Breastfeeding In The Black Community 


This blog is dedicated to Black Breastfeeding Week! This Week is intended to recognize, celebrate, encourage and support the community of black women breastfeeding babies. 

What if I told you that Black Women have the lowest success rate when it comes to breastfeeding their babies?

What if I told you that only 20 percent breastfed exclusively for 6 months, and 27.8 percent met the recommended breastfeeding duration of 12 months?

Both of these alarming statistics are true. As a black mom who breastfed all four of her babies, I wanted to understand the why. Let me begin with my own experience. Before I gave birth to my first child I knew that I wanted to exclusively breastfeed so I began my research. I had no clue how to do it or where to begin. I read article after article and solicited the advice of those who had breastfed their children. 

Latching, milk supply, diet, challenges…

I wanted to know it all. I needed to know what I was getting into and what to look for in the event I encountered any issues. October 28, 1999 at 8:35 pm I gave birth to my first child, a bouncing babygirl. 

After she spent some time in the NICU, I was finally able to hold and see her. I can remember telling the nurse that I planned to breastfeed. I also remember that there wasn’t very much information given to me about breastfeeding. Now, I found it odd since I could overhear information being given to other moms that didn’t look like me. I think the assumption, since I was young, black and a first time mom, breastfeeding was probably highly unlikely.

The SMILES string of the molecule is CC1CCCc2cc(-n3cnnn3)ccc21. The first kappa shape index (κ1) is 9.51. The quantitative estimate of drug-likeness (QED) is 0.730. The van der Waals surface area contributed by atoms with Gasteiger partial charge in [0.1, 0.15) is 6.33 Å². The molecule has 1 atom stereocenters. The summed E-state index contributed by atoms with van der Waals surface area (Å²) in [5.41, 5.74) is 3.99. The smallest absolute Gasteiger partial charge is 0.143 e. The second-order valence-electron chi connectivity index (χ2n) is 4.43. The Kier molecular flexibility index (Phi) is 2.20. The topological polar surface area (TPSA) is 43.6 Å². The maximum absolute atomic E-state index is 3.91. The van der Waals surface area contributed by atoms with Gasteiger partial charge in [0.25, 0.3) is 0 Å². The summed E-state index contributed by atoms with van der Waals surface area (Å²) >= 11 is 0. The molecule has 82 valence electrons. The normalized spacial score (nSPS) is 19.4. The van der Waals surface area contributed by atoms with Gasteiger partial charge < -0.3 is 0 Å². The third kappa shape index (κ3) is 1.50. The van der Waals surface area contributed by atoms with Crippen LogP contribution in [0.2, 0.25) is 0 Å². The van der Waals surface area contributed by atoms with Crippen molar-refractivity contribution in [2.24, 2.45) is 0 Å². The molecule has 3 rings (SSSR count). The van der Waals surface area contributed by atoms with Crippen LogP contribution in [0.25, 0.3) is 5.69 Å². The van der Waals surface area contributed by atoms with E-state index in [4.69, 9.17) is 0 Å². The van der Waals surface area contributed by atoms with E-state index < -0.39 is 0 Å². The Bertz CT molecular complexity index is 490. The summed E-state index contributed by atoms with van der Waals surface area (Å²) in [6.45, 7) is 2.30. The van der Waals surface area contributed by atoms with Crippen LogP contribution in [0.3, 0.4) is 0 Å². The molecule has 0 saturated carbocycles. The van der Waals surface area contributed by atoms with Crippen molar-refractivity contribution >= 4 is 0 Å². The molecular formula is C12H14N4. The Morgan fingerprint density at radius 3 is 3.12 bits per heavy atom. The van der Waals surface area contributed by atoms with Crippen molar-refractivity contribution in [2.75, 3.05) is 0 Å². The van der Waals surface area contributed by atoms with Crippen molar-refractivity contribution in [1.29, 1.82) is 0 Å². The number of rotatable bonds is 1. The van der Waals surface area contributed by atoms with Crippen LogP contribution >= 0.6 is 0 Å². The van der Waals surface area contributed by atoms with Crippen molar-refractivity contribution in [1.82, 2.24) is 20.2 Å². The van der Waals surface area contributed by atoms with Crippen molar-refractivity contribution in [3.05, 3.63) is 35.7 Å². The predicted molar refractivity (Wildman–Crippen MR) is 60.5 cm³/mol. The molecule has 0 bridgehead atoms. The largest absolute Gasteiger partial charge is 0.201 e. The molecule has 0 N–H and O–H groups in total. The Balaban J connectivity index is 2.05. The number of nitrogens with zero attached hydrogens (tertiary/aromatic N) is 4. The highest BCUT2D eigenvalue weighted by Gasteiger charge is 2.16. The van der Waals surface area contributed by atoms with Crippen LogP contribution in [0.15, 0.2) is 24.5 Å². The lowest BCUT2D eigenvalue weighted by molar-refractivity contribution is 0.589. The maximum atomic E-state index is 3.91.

The nurse actually seemed quite surprised when I told her that I would not be trying a bottle and that I would be exclusively breastfeeding. (They already had enfamil on deck! They went hard for that formula!) Remember all that research I mentioned? I knew what I was signing up for. It was time! They handed her to me for our first try at feeding. She latched on immediately, and her latch game was A1! I was so relieved and excited. Then came the worry of would I produce enough milk to continue exclusively breastfeeding. 

Well guess what, I would learn that I was a over producer. Y’all I was like a cow! I was producing sooooo much milk that milk went to waste, sadly. At six weeks my daughter became very ill and they attempted to bottle feed her. It didn’t work! She would not suck any nipple except mine. My daughter went from breast to cup. 

Then came the question of, how long would I breastfeed? My plan was to breastfeed until she was ready to stop. Six months became one year. One year became two years. 

I also breastfed my three sons. My longest stint being three years. 

I encountered so much negativity from black women during my time breastfeeding. The current black mamas breastfeeding movement wasn’t as popular as it is today. Some of the things I heard..

Girl you are not going to last! I tried it and it was too hard! 

How long are you going to breastfeed that child? If they can ask for it, they don’t need it!